Is the residence in a flood/surge zone?


  6. #6
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    Default Re: crawlspace to garage fire seperation

    Quote Originally Posted by Rick Cantrell View Post
    From the 2006 IRC
    R309.2 Separation required. The garage shall be separated
    fromthe residence and its attic area by not less than 1/2-inch (12.7
    mm) gypsum board applied to the garage side.


    What is the problem?

    Since the interior already has drywall you end up with 2 layers for garage to house seperation. I see no reason not to have a two layer seperation to the crawlspace combustibles. But hey, who would want drywall facing a typical vented and humid crawlspace in a new house. This house also had gaps all along the lower edges where carbon monoxide would enter the crawlspace and had that one layer of drywall touching masonry in places.

    Bruce King, B.A. King Home Inspections, LLC
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  7. #7
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    Default Re: crawlspace to garage fire seperation

    Quote Originally Posted by Bruce King View Post
    Since the interior already has drywall you end up with 2 layers for garage to house seperation.
    An incorrect statement.

    You end up with one layer on each side. You do not count the layer on the other side of the wall as the framing is already exposed to the fire by the time you get to even think about considering the interior drywall.

    I see no reason not to have a two layer seperation to the crawlspace combustibles.
    There is no reason to have two layers - both layers would be on the same side of the wall and the layers would have staggered joints. Depending on how that was constructed (two layers, both sides, staggered joints, proper screw patterns, etc. - and it is the "etc." which gets you ) and you have a 2-hour rated wall.

    Jerry Peck, Construction / Litigation Consultant
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  8. #8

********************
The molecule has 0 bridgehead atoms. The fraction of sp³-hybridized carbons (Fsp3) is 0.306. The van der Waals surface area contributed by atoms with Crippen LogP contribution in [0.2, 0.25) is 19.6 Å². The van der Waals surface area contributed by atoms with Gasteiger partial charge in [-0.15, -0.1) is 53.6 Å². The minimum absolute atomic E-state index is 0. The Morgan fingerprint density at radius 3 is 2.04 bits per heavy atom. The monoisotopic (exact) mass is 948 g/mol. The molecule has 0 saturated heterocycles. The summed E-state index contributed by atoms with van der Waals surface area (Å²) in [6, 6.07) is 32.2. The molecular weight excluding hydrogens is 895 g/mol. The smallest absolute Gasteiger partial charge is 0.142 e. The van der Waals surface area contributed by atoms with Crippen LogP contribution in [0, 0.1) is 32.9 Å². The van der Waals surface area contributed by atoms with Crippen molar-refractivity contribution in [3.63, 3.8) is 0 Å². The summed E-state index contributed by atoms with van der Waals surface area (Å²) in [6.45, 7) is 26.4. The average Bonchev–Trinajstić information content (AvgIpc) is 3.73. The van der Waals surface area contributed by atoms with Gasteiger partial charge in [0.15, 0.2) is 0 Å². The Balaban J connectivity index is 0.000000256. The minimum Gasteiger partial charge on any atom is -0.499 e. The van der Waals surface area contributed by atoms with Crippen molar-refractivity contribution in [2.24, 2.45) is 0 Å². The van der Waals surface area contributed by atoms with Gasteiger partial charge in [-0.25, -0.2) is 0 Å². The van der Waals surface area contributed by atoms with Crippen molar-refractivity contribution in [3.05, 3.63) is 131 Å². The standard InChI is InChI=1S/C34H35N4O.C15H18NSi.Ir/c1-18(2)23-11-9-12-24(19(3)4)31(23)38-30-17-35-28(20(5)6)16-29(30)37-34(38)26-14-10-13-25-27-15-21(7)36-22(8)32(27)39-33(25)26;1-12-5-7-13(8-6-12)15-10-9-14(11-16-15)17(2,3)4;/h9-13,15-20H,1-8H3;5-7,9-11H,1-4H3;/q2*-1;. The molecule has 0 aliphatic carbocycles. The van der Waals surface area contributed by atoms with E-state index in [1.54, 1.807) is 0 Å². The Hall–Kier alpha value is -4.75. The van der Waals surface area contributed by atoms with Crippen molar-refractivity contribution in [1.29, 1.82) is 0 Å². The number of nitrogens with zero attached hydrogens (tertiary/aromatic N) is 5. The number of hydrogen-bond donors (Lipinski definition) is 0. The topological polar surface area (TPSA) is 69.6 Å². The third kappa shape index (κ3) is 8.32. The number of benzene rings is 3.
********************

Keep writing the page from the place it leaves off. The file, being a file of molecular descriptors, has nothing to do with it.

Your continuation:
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    Default Re: crawlspace to garage fire seperation

    Quote Originally Posted by Bruce King View Post
    I saw a garage the other day that only had one layer of 1/2 inch regular drywall between the lower garage walls to the underfloor crawlspace. I wrote it up without caring about how the actual code is written since I feel it is a safety issue. Typically there will be a foundation wall seperating these but this house had some interesting cost saving methods to say the least.

    Does the IRC only mention garage to living space/attic or does it include garage to underfloor crawlspace too?
    I would have to assume that the floor surface of the garage, being sound enough to withstand the weight of and weather-ability requirements of normal garage floors would be an equivalent fire separation (no fire wall required) as 1/2" drywall, meeting the intend of the code. What is this structural element Bruce?

    Gary Bottomley
    Cadillac, Michigan

  9. #9
    Ron Keeney's Avatar
    Ron Keeney Guest

    Default Re: crawlspace to garage fire seperation

    The trick to that is realizing that the IRC wants a "fire separation" between a garage and the rest of the house -- NOT a true "fire-rated assembly" or "fire-wall". Those three are very different "animals" within the Code.

    And the Code changes in recognition of reality: 12 years ago, one had to have the garage floor stepped 4" down from the house floor -- all to prevent carbon monoxide (heavier than air) or even spilled gasoline from getting into the house. But since concrete garage floor are normally constructed with a slope away from the house (and out under the garage door) for simple drainage of rain water off a wet car, those potentially hazardous conditions never lead to a problem, and that 4" step got eliminated in favor of easier HC accessibility and the elimination of the stumbling hazard.